New Berlin - Alderwoman Laura Karvala will be reimbursed $5,276 for legal expenses tied to what was later deemed to be an unsupported allegation of an ethics code violation.
The Common Council's decision earlier this month followed the Ethics Board's decision on Jan. 3 to dismiss the ethics complaint, which grew out of the council's earlier decision to close Wilbur Drive as a solution to limiting a shortcut access route from Sunnyslope Road to the commercial City Center area.
In a letter to Karvala's attorney, Michael Neuens, Ethics Board chairman said the complaint was not properly verified. Normally, that means that the statement in the complaint needs to be confirmed or substantiated under oath and acknowledged by the people signing the complaint, he wrote.
More than 50 residents of the Glen Park subdivision in Karvala's district signed the complaint. Many of them feared that a permanent closure of Wilbur Drive would funnel more traffic past their homes.
The complaint specified that Karvala, who lives on Wilbur Drive, should have recused herself when the council voted 6-1 to temporarily block the street as a first step to possibly building a permanent roadblock there. It alleged, without any proof, that her property value would go up because of reduced traffic, her attorney, Michael Maistelman, argued.
For paying the bill
State statutes say that elected officials may be reimbursed for reasonable legal fees in connection with actions taken in their official capacities if they prevail, said city attorney Mark Blum. In an ethics complaint, the city attorney represents the city, not the public official.
Alderman David Ament strongly supported the reimbursement request because he said he sees it as not just as protecting one alderman, but all aldermen.
In his view, the complaint was politically motivated to affect the political process, basing that on the fact that no research was done to prove the allegation, Ament said.
If this is allowed to happen to one alderman, it could affect any political decision by anybody - no matter which side loses, the other side could claim an ethics violation, he said.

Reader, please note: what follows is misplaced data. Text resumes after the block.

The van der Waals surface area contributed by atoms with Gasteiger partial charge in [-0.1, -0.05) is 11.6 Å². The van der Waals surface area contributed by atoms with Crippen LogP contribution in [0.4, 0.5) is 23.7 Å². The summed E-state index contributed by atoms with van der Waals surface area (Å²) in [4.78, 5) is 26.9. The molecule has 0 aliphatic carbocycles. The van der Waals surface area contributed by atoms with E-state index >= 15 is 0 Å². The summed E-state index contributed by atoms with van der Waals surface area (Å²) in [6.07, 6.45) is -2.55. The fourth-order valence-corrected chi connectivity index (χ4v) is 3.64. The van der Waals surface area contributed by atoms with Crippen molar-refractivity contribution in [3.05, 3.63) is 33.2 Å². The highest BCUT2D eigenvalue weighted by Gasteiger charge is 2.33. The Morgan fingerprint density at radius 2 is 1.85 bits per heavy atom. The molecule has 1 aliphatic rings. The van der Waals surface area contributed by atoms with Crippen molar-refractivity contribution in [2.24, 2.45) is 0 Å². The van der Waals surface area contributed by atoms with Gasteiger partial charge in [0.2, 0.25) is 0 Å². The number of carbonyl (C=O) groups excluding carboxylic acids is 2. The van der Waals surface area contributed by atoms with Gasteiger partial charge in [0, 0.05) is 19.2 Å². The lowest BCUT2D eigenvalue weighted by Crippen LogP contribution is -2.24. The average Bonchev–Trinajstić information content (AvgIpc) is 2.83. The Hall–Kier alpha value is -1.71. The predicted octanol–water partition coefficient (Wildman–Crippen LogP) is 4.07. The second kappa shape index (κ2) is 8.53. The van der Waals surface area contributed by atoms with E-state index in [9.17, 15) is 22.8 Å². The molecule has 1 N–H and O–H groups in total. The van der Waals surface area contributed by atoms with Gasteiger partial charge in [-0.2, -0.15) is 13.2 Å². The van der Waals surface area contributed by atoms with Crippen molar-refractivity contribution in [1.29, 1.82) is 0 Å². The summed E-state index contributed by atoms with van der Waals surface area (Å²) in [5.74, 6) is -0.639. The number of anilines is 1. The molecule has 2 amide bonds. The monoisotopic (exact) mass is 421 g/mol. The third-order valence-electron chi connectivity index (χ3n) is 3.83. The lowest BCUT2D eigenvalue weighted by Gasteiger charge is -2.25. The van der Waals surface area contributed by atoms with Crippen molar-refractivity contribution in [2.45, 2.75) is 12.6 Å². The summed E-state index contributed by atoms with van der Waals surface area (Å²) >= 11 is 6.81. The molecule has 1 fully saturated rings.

"It doesn't cost them anything," Ament said, but it costs the alderman or the city a lot of money.
Although the council voted 6-1 for reimbursement, some aldermen were bothered by the size of the bill and that Karvala didn't talk to the council about reimbursement before hiring an attorney.
"It seems to be a whopping bill," said Alderman Dennis Horbinski.
Alderman John Hopkins agreed, but said he isn't in a position to judge whether it's excessive for the work involved. Hopkins added he understands why she got an attorney, noting "Aldermen have to have some protection at times."
Alderman Ken Harenda, Common Council president, also concurred and favored reimbursement, but he said this matter shows that the city needs a process for handling this type of issue beforehand.
Consulting the League of Wisconsin Municipalities, Harenda found that in most cases, permission is asked ahead of time, although each community does it a little differently. He said he will bring a proposed procedure forward soon for council consideration.
Making arguments against reimbursement was Mayor Jack Chiovatero.
First of all, an ethics complaint is different than a lawsuit against an alderman, he said. Secondly, the group which filled the complaint could opt to file another that does meet city requirements.
"What about this (reimbursed) money?" he asked.
Only Alderwoman Deena Liska voted against reimbursement, but didn't say why. Karvala did not vote, and Chiovatero, as mayor, only votes to break a tie.
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